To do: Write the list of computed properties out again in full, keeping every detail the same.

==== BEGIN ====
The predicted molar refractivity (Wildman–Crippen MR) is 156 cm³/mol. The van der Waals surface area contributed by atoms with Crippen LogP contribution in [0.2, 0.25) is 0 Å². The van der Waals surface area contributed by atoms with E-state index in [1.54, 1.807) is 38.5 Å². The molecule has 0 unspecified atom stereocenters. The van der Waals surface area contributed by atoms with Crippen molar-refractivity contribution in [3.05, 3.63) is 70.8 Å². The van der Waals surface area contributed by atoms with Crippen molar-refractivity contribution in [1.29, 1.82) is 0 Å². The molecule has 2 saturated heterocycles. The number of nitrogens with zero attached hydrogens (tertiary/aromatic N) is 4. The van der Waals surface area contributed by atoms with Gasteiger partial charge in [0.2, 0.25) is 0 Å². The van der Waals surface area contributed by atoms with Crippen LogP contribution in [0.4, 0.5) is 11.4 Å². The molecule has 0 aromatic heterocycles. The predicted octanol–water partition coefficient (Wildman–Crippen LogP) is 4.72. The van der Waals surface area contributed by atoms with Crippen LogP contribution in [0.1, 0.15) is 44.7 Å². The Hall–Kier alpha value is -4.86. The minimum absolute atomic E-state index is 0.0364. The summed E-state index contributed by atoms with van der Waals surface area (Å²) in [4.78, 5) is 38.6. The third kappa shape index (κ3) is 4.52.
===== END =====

The predicted molar refractivity (Wildman–Crippen MR) is 156 cm³/mol. The van der Waals surface area contributed by atoms with Crippen LogP contribution in [0.2, 0.25) is 0 Å². The van der Waals surface area contributed by atoms with E-state index in [1.54, 1.807) is 38.5 Å². The molecule has 0 unspecified atom stereocenters. The van der Waals surface area contributed by atoms with Crippen molar-refractivity contribution in [3.05, 3.63) is 70.8 Å². The van der Waals surface area contributed by atoms with Crippen molar-refractivity contribution in [1.29, 1.82) is 0 Å². The molecule has 2 saturated heterocycles. The number of nitrogens with zero attached hydrogens (tertiary/aromatic N) is 4. The van der Waals surface area contributed by atoms with Gasteiger partial charge in [0.2, 0.25) is 0 Å². The van der Waals surface area contributed by atoms with Crippen LogP contribution in [0.4, 0.5) is 11.4 Å². The molecule has 0 aromatic heterocycles. The predicted octanol–water partition coefficient (Wildman–Crippen LogP) is 4.72. The van der Waals surface area contributed by atoms with Crippen LogP contribution in [0.1, 0.15) is 44.7 Å². The Hall–Kier alpha value is -4.86. The minimum absolute atomic E-state index is 0.0364. The summed E-state index contributed by atoms with van der Waals surface area (Å²) in [4.78, 5) is 38.6. The third kappa shape index (κ3) is 4.52.